Our latest blog post is the full interview between Sarah Moolla of Bath Life and Eleanor Tasker, Dorothy House's stylist and visual merchandiser.
What are the advantages of buying second hand clothes?
' Learning to re-love all the brilliant stuff that’s already out there is a big part of the message here. We hope we can share our passion for second hand by showing people just what they’re missing out on if they don’t! The quality and abundance of it all is mind blowing - there’s literally something out there for everyone and it’s too good an opportunity not to let it go to waste. You’ll find a brilliant cross section of dress styles by shopping second hand; one off and quirky, vintage and retro, designer and high street there’ll be something to accommodate all tastes both in physical stores and online. Offering great value’s still at the core of it all, and there are some incredible bargains to be had, but now that we’re all more conscious about consuming less and recycling more, the merits of second hand clothes shopping have, quite rightly, gained even more traction.
'If we’re really serious about sustainability and consuming less of the world’s resources then we’re all going to have to slow down our appetite for fast fashion and shop second hand more.'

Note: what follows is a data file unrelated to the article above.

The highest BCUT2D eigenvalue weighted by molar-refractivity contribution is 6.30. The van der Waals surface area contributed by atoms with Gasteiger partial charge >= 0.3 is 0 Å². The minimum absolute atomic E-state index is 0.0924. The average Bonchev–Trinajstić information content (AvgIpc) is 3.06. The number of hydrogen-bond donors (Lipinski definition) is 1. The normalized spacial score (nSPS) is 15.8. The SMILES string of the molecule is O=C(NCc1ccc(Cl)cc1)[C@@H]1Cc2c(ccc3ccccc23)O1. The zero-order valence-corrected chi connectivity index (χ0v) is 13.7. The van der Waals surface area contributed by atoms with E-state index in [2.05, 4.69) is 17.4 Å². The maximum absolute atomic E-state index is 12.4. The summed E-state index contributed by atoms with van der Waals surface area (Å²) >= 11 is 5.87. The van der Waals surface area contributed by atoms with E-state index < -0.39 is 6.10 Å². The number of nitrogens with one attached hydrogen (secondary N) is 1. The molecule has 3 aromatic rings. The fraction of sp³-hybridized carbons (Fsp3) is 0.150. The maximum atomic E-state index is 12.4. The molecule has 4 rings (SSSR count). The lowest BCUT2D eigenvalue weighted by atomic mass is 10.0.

' Providing valuable funding for Dorothy House Hospice is obviously at the heart of our mission, and we’re so lucky, as a local charity, to be able to meet so many people whose lives have been touched in some way by the work of the hospice team. Of the donors,shoppers and volunteers that support our stores, it’s striking how many will take the time to stop and share their positive experiences first hand - it brings the whole process rather poignantly full circle and we love to hear it.
Do you think Covid has altered people’s habits/perceptions of second hand?
' Plenty of time for ‘cupboard clear-outs’ during lockdown have meant a flood of donations and the potential for even more brilliant finds hitting the shops, so in that respect Covid has had at least one positive impact. In terms of how we reach our customer, we’ve seen the launch of our new online shop to accommodate the huge rise in online shopping, and with that, the obvious bonus of enlarging our customer base. It’s been a great opportunity to extend our reach and we now sell to customers across the country.
'As for people’s fashion fixes during the past year; well, together with the inevitable pursuit of loungewear there was a notable shift for dressing up to stay in.'
People donning their best disco finery to party in their kitchens or pulling on a ball gown to put the bins out. The clothes we normally put away ‘for best’ were suddenly making more of an appearance - it seems as if a little escapism was a welcome tonic during challenging times. Making the most of what we already have is part of the message we wanted to achieve in our looks too. Re-loving clothes that might be seen as seasonal or too formal and otherwise languish at the back of the cupboard. Life’s too short so why not restyle it and rewear it.